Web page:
An arresting study links two giants of American sport
1965 Mickey Mantle Original Painting by LeRoy Neiman. "I
used to go out to Yankee Stadium quite a bit," explained Neiman
to our consignor as he reached out to him shortly before his
passing for his thoughts on a work he'd owned for years. "Mickey
Mantle served as my favorite subject in the line-up. This painting
shows Mantle following his familiar crouch after waiting in the
batter's circle. He threateningly makes his way to the plate
swinging a big bat. He was never surprised when he sent a towering
home run and neither was the expectant crowd." The greatest
sports artist ever to hold a brush, Neiman was a fixture at
practically every noteworthy sporting event of the second half of
the twentieth century, never far from the action of Super Bowls,
World Series and Championship fights.
Among the most famous American artists of any age or genre, Neiman was likewise one of the most prolific, yet the enormous demand for his distinctive, kaleidoscopic works remains far from satiated. The continued upward trajectory of sale prices, a trend sure to continue in the wake of his recent passing, is firm evidence of this. And while the market booms across the full spectrum of his work, Neiman is most closely associated with two sports icons, both the most sought-after subjects in the master's oeuvre. First is Muhammad Ali, who appeared on a spectacular Neiman work that garnered $155,350 in the 2012 Heritage Platinum Night Auction. Next is Mickey Mantle, who likewise summitted the six-figure plateau in a recent Heritage event, commanding $119,500 in November of 2010.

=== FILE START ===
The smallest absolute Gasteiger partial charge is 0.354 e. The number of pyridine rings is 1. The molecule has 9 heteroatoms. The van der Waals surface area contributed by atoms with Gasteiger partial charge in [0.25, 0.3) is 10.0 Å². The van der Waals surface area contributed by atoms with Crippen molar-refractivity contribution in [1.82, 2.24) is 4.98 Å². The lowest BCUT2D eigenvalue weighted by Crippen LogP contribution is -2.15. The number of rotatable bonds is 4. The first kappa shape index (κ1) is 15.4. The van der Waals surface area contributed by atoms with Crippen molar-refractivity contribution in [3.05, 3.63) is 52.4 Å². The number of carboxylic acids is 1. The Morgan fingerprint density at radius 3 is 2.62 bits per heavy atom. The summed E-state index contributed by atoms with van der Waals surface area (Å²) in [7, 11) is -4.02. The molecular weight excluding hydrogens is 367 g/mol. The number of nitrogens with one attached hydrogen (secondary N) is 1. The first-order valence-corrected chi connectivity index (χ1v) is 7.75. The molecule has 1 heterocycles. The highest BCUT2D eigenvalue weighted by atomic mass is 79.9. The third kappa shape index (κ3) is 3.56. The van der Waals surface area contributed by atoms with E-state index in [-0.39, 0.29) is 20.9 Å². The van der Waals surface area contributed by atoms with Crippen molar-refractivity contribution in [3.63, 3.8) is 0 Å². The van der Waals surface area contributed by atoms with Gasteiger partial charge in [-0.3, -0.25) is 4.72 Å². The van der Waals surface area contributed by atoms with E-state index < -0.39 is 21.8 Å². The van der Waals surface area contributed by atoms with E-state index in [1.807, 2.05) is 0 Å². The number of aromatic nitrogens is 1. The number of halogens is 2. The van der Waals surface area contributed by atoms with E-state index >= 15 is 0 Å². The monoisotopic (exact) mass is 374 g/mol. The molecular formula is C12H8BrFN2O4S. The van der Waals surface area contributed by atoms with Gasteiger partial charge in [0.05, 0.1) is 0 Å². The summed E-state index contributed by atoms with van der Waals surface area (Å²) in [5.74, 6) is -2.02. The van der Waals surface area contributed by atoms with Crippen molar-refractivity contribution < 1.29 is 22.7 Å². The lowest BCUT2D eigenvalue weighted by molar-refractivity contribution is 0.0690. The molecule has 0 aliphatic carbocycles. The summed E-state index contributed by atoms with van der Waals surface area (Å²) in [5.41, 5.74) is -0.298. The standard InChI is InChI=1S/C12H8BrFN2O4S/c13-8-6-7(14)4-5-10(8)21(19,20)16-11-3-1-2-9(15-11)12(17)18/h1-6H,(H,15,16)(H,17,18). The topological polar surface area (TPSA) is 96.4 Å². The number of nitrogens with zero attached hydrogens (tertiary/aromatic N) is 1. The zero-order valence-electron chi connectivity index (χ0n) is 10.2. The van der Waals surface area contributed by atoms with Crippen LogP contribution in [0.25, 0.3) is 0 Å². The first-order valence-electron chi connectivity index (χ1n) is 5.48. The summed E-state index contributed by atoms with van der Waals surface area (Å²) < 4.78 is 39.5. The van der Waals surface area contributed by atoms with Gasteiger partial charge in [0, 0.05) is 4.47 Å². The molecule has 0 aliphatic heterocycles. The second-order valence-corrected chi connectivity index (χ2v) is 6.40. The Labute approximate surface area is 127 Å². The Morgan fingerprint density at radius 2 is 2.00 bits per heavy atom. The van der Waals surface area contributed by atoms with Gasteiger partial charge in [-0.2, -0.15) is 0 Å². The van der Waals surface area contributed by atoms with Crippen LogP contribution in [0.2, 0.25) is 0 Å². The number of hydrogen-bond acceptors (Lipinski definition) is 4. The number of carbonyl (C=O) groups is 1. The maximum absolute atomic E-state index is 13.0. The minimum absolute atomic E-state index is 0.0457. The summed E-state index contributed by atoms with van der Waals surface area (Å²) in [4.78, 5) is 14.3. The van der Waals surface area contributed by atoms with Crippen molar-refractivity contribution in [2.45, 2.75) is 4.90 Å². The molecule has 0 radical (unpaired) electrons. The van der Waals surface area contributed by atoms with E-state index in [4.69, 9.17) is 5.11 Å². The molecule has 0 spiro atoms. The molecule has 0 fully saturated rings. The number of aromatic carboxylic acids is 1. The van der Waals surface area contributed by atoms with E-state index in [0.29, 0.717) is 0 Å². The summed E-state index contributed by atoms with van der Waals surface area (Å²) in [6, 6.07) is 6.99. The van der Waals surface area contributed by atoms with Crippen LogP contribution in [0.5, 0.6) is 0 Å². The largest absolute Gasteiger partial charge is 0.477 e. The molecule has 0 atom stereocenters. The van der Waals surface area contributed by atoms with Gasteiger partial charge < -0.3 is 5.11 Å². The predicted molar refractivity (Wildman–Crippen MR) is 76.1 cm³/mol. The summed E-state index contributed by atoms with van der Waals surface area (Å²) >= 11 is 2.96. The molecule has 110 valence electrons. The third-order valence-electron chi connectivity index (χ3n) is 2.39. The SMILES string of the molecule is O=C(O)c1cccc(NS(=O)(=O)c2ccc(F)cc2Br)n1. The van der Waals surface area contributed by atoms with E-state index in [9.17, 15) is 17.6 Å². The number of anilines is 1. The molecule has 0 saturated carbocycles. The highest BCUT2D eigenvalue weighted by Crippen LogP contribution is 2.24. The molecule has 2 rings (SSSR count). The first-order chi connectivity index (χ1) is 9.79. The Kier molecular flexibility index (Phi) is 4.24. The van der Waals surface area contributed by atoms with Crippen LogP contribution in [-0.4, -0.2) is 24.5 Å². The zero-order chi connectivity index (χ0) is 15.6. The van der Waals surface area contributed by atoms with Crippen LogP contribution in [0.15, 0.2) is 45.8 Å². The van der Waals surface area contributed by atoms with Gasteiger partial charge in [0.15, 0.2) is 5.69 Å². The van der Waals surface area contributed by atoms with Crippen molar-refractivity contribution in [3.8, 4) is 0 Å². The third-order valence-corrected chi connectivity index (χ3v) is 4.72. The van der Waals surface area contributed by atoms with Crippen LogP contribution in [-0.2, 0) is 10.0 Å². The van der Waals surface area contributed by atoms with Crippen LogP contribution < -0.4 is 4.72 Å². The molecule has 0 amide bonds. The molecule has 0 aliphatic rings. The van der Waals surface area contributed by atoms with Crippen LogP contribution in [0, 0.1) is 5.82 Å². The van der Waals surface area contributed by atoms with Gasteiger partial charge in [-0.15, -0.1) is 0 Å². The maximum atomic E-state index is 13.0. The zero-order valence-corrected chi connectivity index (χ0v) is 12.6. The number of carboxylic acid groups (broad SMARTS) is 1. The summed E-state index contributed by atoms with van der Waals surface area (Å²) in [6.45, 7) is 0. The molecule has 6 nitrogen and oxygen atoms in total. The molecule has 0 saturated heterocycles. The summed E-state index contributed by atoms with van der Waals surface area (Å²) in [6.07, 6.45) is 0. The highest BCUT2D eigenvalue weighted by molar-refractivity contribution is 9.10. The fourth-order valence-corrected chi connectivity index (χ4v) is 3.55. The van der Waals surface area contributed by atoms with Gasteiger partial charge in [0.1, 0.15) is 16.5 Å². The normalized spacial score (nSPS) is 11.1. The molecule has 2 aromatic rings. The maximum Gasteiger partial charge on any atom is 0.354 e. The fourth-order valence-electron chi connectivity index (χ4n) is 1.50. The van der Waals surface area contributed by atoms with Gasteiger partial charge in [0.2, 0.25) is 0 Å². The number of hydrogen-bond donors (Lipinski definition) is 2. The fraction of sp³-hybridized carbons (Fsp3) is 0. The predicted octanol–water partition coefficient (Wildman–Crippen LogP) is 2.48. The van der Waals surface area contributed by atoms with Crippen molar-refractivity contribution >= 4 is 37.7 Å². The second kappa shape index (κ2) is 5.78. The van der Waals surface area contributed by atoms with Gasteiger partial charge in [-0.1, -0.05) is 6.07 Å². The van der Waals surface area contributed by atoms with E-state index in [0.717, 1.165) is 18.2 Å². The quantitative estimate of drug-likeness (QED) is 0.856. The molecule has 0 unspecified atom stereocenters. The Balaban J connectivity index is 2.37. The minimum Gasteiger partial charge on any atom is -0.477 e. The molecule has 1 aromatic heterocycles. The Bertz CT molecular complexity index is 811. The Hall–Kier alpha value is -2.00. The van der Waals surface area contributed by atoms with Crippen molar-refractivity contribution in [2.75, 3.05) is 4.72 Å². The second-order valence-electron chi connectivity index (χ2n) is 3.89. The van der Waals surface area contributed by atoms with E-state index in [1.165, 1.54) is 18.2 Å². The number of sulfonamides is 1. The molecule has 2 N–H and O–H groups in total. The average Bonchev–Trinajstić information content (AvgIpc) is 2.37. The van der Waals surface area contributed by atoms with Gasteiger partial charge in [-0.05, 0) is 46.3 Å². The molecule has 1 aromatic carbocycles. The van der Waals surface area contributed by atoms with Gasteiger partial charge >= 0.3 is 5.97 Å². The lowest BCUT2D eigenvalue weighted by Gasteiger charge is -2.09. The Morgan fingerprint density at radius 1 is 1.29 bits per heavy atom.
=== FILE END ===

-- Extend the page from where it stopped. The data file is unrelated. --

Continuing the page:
Here we present a second chance at the latter, a different but equally compelling study of the Commerce Comet. The oil on board masterpiece captures the calm before the storm as Mantle strides toward the plate, his fabled number "7" providing a solid anchor to the swirling vortex of heavily applied paint that has long served as the Neiman trademark. Perhaps it is the late-career production date, or the echoes of photographer Nat Fein's Pulitzer Prize-winning "The Babe Bow Out," that makes this work feel a bit like a farewell to the iconic center fielder.
The oil on board measures 10.5x21" in dimension, housed in its simple, original frame, which has been further enhanced by a modern shadow box treatment. Work is signed, "LeRoy Neiman '65" at lower right. Fine condition, with no caveats to report.
1965 Mickey Mantle Original Painting by LeRoy Neiman.
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2017 December 10 Yankee Legends Collection Sports - Dallas